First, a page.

The Scoop on Condiments

Condiments enhance your food. You can use condiments to transform foods from a bland and plain taste to a rich and delicious flavor. Usually when you think of condiments, ketchup, mustard and mayo come to mind. However, condiments consist of any seasoning, spice or sauce that you add to your food to enrich its flavor after it has been prepared.

Condiments That You Sprinkle On

Common universal condiments are salt, pepper and sugar. Many cultures place sugar dispensers and salt and pepper shakers on the dining table for you to adjust the food to your liking. These condiments can make a difference between enjoying a meal and finding it completely tasteless.

The key is to use these substances, particularly salt and sugar, in moderation. Heavy salt usage can lead to hypertension. Sugar, when used excessively, adds extra calories to your diet and may lead to tooth decay, weight issues and other health issues, such as diabetes.

Examples of condiments used by various cultures include garlic powder and curry powder. Garlic powder may be mixed with olive oil and used for dipping bread. Some people sprinkle it on pizza after it has been prepared. Curry powder is made of a mixture of red pepper, turmeric, cumin and coriander. It may also contain other ingredients such as garlic, ginger or cinnamon. It is usually cooked into foods but is also sprinkled on salads or potatoes to spice them up.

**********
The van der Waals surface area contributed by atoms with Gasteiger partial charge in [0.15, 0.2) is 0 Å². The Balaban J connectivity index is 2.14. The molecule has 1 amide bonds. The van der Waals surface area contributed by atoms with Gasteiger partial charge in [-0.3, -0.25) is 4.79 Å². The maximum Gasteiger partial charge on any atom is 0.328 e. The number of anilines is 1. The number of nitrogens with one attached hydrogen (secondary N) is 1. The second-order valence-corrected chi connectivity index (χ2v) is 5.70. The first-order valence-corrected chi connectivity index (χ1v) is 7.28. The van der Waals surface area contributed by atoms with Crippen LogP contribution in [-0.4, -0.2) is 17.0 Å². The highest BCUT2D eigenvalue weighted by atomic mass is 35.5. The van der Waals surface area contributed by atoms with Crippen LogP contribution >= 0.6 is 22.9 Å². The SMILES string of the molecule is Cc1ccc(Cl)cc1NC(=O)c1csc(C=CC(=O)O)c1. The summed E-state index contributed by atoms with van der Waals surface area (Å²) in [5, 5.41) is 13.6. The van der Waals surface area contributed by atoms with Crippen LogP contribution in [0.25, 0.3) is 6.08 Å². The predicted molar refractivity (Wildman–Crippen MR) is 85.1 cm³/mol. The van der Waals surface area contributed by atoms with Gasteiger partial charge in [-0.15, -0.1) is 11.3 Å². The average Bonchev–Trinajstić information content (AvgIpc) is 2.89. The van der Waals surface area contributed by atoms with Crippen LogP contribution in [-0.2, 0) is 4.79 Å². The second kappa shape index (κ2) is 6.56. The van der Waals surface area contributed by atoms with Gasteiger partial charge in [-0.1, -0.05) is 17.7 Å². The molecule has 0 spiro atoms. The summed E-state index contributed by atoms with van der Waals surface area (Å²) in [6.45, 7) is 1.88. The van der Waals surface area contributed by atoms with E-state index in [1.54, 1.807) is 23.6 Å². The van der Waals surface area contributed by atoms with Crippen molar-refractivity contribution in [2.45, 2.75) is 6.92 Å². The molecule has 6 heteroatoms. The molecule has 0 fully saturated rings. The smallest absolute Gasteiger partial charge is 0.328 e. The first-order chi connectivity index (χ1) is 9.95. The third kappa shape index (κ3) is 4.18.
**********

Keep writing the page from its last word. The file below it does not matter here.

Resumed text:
Condiments That You Pour On

Sauces that you add to foods after they are already cooked are considered condiments. The ketchup you add to your fries and hamburgers, your salad dressings, the tartar sauce for your fish and the soy sauce you add to your chicken chow mein are all examples of condiments.

While condiments are generally considered taste enhancers, they can also add nutrition and make the difference between a low and high calorie meal. If you are focused on losing weight, you can cut calories from your diet and add nutrients by adjusting the amount of the condiments you use and choosing healthier options.

For example, in place of high fat and high calorie salad dressings, you could choose olive oil, vinegar and lemon, or a dressing made with a low-fat base such as plain yogurt. These options are not only lower in calories, they add vitamins and healthier fats to your meal. Be sure to also read the ingredient labels of ready-made condiments and choose options that are lower in sugar, salt and chemical additives.

With regards to condiment amounts, more is not always more. Sometimes less is more. You have probably eaten foods sprinkled with too much salt, sugar or other condiments and found them nearly impossible to enjoy. Use spices, sauces and seasonings in just the right amounts to draw out the flavor of foods. When used in this way, condiments truly enhance your meals and add to its nutrition, leaving you feeling healthier and more satisfied after every meal.  


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